Satellites are showing clouds of sulphur dioxide from Iceland’s restive Bardarbunga volcano.
ESA’s Volcanic Ash Strategic Initiative Team (VAST) and Support to Aviation Control Service (SACS) are monitoring the situation closely, and have detected sulphur dioxide emissions since early September. A small cloud of sulphur dioxide has been drifting toward Europe since late last night.
The Bardarbunga volcano has shown heightening activity since mid-August, causing thousands of local earthquakes, spewing lava and threatening air travel. The aviation alert level is high, fluctuating between orange and red as the potential of eruption is increased.
“The current volcanic activity is typically effusive and no ash has been detected so far with satellite measurements,” said Nicolas Theys from the Belgian Institute for Space Aeronomy.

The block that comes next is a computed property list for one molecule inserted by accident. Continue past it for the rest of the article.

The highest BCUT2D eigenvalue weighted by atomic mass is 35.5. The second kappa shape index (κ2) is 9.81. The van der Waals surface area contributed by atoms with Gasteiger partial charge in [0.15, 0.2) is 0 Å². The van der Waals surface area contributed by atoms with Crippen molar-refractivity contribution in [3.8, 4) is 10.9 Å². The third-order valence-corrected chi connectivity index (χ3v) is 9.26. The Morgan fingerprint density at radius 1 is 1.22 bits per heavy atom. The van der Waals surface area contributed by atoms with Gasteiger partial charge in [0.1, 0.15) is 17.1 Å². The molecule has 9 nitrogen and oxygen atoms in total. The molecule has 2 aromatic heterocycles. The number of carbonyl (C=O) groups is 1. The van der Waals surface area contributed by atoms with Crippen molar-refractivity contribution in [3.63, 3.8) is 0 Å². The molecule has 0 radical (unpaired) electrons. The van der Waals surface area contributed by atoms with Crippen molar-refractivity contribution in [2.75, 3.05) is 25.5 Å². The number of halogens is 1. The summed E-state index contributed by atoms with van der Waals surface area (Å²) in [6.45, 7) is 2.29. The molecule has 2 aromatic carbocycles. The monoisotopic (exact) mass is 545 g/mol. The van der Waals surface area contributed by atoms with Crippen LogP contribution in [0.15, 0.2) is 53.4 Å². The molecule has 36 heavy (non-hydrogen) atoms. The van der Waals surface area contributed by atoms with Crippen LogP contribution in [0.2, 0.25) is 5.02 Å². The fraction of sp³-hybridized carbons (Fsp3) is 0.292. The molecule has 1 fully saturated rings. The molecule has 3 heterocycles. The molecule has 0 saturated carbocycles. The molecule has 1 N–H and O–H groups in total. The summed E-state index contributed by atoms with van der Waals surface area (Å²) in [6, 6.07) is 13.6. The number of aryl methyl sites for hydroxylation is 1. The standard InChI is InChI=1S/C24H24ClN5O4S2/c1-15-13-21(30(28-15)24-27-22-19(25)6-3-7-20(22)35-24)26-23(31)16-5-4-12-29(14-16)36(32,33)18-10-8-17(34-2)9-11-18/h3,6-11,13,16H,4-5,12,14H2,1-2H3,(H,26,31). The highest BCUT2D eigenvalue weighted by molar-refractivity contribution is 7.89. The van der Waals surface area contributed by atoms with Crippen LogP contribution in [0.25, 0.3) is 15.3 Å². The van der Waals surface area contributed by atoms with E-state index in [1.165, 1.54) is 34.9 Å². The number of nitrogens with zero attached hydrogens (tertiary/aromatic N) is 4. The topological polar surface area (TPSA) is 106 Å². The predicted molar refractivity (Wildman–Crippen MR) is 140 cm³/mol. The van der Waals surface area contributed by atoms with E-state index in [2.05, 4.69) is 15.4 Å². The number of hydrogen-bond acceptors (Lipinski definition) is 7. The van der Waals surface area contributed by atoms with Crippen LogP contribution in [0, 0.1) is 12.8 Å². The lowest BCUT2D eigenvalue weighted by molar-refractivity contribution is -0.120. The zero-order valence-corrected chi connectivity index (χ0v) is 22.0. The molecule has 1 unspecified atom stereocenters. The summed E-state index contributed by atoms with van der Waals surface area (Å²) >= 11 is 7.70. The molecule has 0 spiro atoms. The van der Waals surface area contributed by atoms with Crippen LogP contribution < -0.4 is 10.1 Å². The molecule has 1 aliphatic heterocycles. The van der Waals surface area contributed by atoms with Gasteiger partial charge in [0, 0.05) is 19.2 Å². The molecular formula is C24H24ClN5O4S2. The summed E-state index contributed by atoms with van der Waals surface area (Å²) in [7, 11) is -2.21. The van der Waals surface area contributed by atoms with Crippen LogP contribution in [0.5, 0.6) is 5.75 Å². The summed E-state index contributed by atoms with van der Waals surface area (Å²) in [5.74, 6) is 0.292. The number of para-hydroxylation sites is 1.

“SACS, VAST and ESA partners will continue monitoring volcanic emissions over Bardarbunga and provide added-value services, in case the eruption becomes explosive, causing ash-producing activity with possible consequences for European air space.”
The presence of ash in the atmosphere can endanger jet engines, so timely information about ash, sulphur dioxide clouds and their dispersion are crucial to alert civil aviation authorities.
Earth-observing satellites can provide this information, especially for toxic gases like sulphur dioxide, which cannot be seen with the naked eye. With frequent and worldwide measurements of ash plumes and sulphur dioxide emissions, satellites help to improve aviation safety.
SACS and VAST uses multiple satellites – including Europe’s MetOp and Meteosat missions – to provide early warning information about volcanic eruptions.
When an eruption occurs, an alert is sent to interested users, most notably to Volcanic Ash Advisory Centres and airlines, and public maps are generated showing the extent and intensity of the volcanic plumes.
A plume of sulphur dioxide was detected drifting towards Europe from Iceland’s Bardarbunga volcano late on 4 September 2014. These images are based on data from the Spinning Enhanced Visible & InfraRed Imager (SEVIRI) on the Meteosat Second Generation (MSG) mission. Credit: NILU
Note : The above story is based on materials provided by European Space Agency